Honest conversations held at Annual Members meeting

In the recent annual members meeting for CPFT, members openly explained their concerns for the Trust and also their ideas of how things could be improved.

In an open and frank round table discussion with directors, governors, staff and members asked questions, challenged and celebrated the work of the Trust.

Key themes that rose from those discussions were:

  • Finances – if we are all in deficit, are we looking at how the whole NHS in the county is run? It is too complex.
  • Concerns about the county being split in two and how the Trust works with that concept when many of its services are county wide.
  • NHS recruitment is the biggest problem but also the biggest opportunity.
  • We must know how to listen to the community and understand their concerns otherwise how do we know that we are doing the right thing?
  • Movement for care is too long in this county – it takes time and effort that can be damaging
  • Technology can be great but what if you don’t have computers? And let’s not lose that face to face interaction
  • The NHS is made of many organisations but it should care like one.

Although not all answers could be given, some concerns were addressed by the Executive team.

Michael Smillie, director of Strategy and Support Services explained in a presentation:

“We met and exceeded our cost saving plans last year and we must now build on this. We had a deficit last year which we must decrease – our cash reserves that we have depended on until now will not last so we must take responsibility and make savings where we can.

“Strategic programmes such as better care together in the couth of the county and the Success Regime in the north will help us to do this by making services more integrated and reducing duplication.”

He also explained, as is expected, our biggest cost has been staff with around three quarters of the budget spent on staff and most of that on front line service staff.

Dr John Howarth gave a whistle stop explanation of the main strategic programmes that the Trust is involved in – the Success Regime in West, North & East Cumbria, Better Care Together in the south of the county, the county wide mental health strategy and the county wide children and families strategy.

He explained:

“Regardless of which plan we are talking about we believe that placing healthcare at the heart of communities is the key to improving the health and wellbeing of people in Cumbria.  We look after some of the most vulnerable people in society and we have championed these groups in our discussions. It’s not just about the hospitals.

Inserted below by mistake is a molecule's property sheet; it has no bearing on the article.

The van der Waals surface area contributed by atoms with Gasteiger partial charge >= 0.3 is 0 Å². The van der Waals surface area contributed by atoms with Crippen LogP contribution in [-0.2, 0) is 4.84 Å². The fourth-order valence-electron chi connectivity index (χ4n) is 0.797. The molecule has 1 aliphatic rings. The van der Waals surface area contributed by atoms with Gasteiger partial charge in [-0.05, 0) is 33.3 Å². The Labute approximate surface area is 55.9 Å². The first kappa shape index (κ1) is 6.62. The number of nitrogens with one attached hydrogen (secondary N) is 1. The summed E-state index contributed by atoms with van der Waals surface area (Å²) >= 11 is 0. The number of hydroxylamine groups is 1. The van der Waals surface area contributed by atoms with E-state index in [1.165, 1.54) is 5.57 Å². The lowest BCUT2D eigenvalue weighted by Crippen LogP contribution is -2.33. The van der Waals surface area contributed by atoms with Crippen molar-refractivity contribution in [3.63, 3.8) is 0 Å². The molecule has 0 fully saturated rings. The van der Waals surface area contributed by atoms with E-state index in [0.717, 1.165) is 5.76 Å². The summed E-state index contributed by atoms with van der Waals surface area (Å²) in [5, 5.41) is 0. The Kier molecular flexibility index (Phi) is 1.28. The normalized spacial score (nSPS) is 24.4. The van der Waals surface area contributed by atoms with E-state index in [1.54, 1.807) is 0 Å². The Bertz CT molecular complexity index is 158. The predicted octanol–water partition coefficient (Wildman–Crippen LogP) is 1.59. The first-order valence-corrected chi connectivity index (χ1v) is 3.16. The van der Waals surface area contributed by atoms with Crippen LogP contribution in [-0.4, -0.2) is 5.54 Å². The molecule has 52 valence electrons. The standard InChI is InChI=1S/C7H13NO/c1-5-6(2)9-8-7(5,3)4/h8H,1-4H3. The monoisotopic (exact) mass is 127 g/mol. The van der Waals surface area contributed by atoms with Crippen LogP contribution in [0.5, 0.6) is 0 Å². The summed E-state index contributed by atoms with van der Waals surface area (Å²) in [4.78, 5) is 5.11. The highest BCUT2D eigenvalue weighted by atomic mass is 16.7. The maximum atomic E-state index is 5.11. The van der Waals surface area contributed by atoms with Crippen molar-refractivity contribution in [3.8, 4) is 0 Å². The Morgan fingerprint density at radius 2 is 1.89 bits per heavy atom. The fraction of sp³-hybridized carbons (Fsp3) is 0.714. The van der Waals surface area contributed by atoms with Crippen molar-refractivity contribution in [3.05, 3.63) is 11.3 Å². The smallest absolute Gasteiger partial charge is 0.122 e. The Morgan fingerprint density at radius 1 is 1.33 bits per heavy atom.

“We need to design a system that delivers much more care outside of hospital; all of these strategies include this. We need to develop integrated health and care teams that work with mobilised communities so we can deliver far more care locally.”

Lynn Marsland, director for Workforce and Organisational Development, explained that the Trust is working on a ten point plan for recruitment that is looking at innovative ways of addressing the recruitment problem that for some roles is not only county wide but nationally. She said:

“Recruitment is a big part of the large strategic programmes that are taking place. The Trust is doing a lot at looking at the recruitment issues now but also at how we tackle recruitment long term – this includes working with universities, schools and colleges to encourage and support  programmes that will help the county ‘grown our own’. If we can do this alongside other health organisations in the county it will benefit the whole health economy of Cumbria.”

In closing Mike Taylor, Chairman of Cumbria Partnership NHS Foundation Trust, said:

“I think that from the presentations and the discussions that we have had to day that we can say there is a lot going on in health in Cumbria at the moment. This can feel a little bit scary for some people but we must take the opportunity while we can to change things for the better using these programmes of work. In order for us to do this effectively we need to work with communities and make sure their voice is heard. I hope as members you encourage this and I hope that all our governors can be used effectively to make sure that the little voices and well as the loud voices are heard by this Trust.”

Key themes from the round table discussions

Annual Report and Accounts 2015/16

Summary Annual Report